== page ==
2. The rate of translation of reductase mRNA is inhibited
by cholesterol
3. The degradation of the reductase is controlled.
The increase of cholesterol concentration makes the enzyme
more susceptible to proteolysis.
4. Phosphorylation decreases the activity of the reductase.
Enzyme is switched off by an AMP-activated protein kinase.
Thus, cholesterol synthesis ceases when the ATP level is
low.
Products of Cholesterol Metabolism
ATHEROSCLEROSIS
The desirable
level of
cholesterol in
blood plasma:
< 200 mg/dl
(< 5 mmol/l)
For a
healthy
person, the
LDL/HDL
ratio is 3.5
KETONE BODIES
The entry of acetyl CoA into the citric acid cycle
depends on the availability of oxaloacetate.
The concentration of oxaloacetate is lowered if
carbohydrate is unavailable (starvation) or improperly
utilized (diabetes).
Oxaloacetate is
normally formed from
pyruvate by pyruvate
carboxylase
(anaplerotic reaction).
Fats burn in the flame
of carbohydrates.
In fasting or diabetes the gluconeogenesis is activated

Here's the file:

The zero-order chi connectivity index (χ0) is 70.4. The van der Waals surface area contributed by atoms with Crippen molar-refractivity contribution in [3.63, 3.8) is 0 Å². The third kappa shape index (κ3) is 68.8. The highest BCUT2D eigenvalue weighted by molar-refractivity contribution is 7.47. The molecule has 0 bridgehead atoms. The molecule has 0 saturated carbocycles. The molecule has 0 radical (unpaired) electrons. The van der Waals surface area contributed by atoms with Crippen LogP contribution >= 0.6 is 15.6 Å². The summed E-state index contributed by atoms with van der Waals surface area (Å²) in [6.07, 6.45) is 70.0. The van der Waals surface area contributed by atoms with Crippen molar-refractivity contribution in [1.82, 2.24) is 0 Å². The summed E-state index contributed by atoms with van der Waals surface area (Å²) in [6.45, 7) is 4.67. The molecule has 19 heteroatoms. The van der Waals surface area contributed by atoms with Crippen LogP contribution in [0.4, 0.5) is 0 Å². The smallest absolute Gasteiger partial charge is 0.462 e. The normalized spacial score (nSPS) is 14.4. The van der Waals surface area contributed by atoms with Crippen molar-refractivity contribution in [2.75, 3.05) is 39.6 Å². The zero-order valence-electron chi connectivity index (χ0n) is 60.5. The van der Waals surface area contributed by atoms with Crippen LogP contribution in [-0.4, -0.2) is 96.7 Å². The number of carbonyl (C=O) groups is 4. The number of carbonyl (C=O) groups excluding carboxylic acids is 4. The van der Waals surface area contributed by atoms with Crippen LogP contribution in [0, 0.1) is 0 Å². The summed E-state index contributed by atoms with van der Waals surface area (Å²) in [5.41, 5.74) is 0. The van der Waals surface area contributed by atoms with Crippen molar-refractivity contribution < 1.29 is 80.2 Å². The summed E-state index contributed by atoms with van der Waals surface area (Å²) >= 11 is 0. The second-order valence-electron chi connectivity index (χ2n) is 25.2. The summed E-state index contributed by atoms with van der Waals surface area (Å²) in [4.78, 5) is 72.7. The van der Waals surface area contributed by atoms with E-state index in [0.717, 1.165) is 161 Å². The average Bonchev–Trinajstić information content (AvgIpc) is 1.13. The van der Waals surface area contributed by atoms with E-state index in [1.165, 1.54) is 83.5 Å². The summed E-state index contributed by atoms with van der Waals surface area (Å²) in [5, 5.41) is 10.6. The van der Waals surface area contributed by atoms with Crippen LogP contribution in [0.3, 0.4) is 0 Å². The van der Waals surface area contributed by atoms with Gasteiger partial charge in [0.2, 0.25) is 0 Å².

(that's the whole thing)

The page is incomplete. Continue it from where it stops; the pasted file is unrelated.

and oxaloacetate is consumed in this pathway.
Fatty acids are oxidized producing excess of acetyl CoA
which is converted to ketone bodies:
b-Hydroxybutyrate
Acetoacetate
Acetone
Ketone bodies are synthesized
in liver mitochondria and
exported to different organs.
Ketone bodies are fuel
molecules (can fuel brain and
other cells during starvation)
A. Synthesis of ketone bodies
Two molecules
of acetyl CoA
condense to
form
acetoacetyl CoA.
Enzyme –
thiolase.
Acetoacetyl
CoA reacts
with acetyl
CoA and water
to give 3hydroxy-3methylglutaryl
CoA (HMGCoA) and CoA.
Enzyme:
HMG-CoA
synthase
3-Hydroxy-3methylglutaryl
CoA is then
cleaved to
acetyl CoA and
acetoacetate.
Enzyme:
HMG-CoA lyase.
3-Hydroxybutyrate is